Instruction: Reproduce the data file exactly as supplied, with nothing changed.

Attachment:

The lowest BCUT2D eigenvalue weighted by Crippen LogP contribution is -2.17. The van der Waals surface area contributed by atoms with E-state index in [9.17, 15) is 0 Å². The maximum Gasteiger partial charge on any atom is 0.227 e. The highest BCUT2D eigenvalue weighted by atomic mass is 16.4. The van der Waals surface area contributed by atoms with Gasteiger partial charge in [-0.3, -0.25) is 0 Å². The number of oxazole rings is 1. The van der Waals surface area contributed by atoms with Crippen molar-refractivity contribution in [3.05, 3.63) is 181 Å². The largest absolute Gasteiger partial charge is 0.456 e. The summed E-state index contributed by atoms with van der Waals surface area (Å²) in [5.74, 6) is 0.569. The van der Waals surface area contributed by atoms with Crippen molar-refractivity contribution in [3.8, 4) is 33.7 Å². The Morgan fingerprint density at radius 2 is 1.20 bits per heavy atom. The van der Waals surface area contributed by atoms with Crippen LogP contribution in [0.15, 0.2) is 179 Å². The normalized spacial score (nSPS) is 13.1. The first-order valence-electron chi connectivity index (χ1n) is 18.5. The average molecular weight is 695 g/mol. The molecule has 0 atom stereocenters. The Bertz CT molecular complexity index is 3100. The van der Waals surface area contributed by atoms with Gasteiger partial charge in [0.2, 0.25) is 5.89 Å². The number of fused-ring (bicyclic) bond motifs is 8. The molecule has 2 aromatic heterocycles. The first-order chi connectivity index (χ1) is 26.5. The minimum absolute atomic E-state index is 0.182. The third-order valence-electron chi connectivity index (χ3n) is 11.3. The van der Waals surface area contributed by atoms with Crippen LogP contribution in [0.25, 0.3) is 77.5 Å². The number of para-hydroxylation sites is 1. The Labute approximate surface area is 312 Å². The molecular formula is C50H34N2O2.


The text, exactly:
The lowest BCUT2D eigenvalue weighted by Crippen LogP contribution is -2.17. The van der Waals surface area contributed by atoms with E-state index in [9.17, 15) is 0 Å². The maximum Gasteiger partial charge on any atom is 0.227 e. The highest BCUT2D eigenvalue weighted by atomic mass is 16.4. The van der Waals surface area contributed by atoms with Gasteiger partial charge in [-0.3, -0.25) is 0 Å². The number of oxazole rings is 1. The van der Waals surface area contributed by atoms with Crippen molar-refractivity contribution in [3.05, 3.63) is 181 Å². The largest absolute Gasteiger partial charge is 0.456 e. The summed E-state index contributed by atoms with van der Waals surface area (Å²) in [5.74, 6) is 0.569. The van der Waals surface area contributed by atoms with Crippen molar-refractivity contribution in [3.8, 4) is 33.7 Å². The Morgan fingerprint density at radius 2 is 1.20 bits per heavy atom. The van der Waals surface area contributed by atoms with Crippen LogP contribution in [0.15, 0.2) is 179 Å². The normalized spacial score (nSPS) is 13.1. The first-order valence-electron chi connectivity index (χ1n) is 18.5. The average molecular weight is 695 g/mol. The molecule has 0 atom stereocenters. The Bertz CT molecular complexity index is 3100. The van der Waals surface area contributed by atoms with Gasteiger partial charge in [0.2, 0.25) is 5.89 Å². The number of fused-ring (bicyclic) bond motifs is 8. The molecule has 2 aromatic heterocycles. The first-order chi connectivity index (χ1) is 26.5. The minimum absolute atomic E-state index is 0.182. The third-order valence-electron chi connectivity index (χ3n) is 11.3. The van der Waals surface area contributed by atoms with Crippen LogP contribution in [0.25, 0.3) is 77.5 Å². The number of para-hydroxylation sites is 1. The Labute approximate surface area is 312 Å². The molecular formula is C50H34N2O2.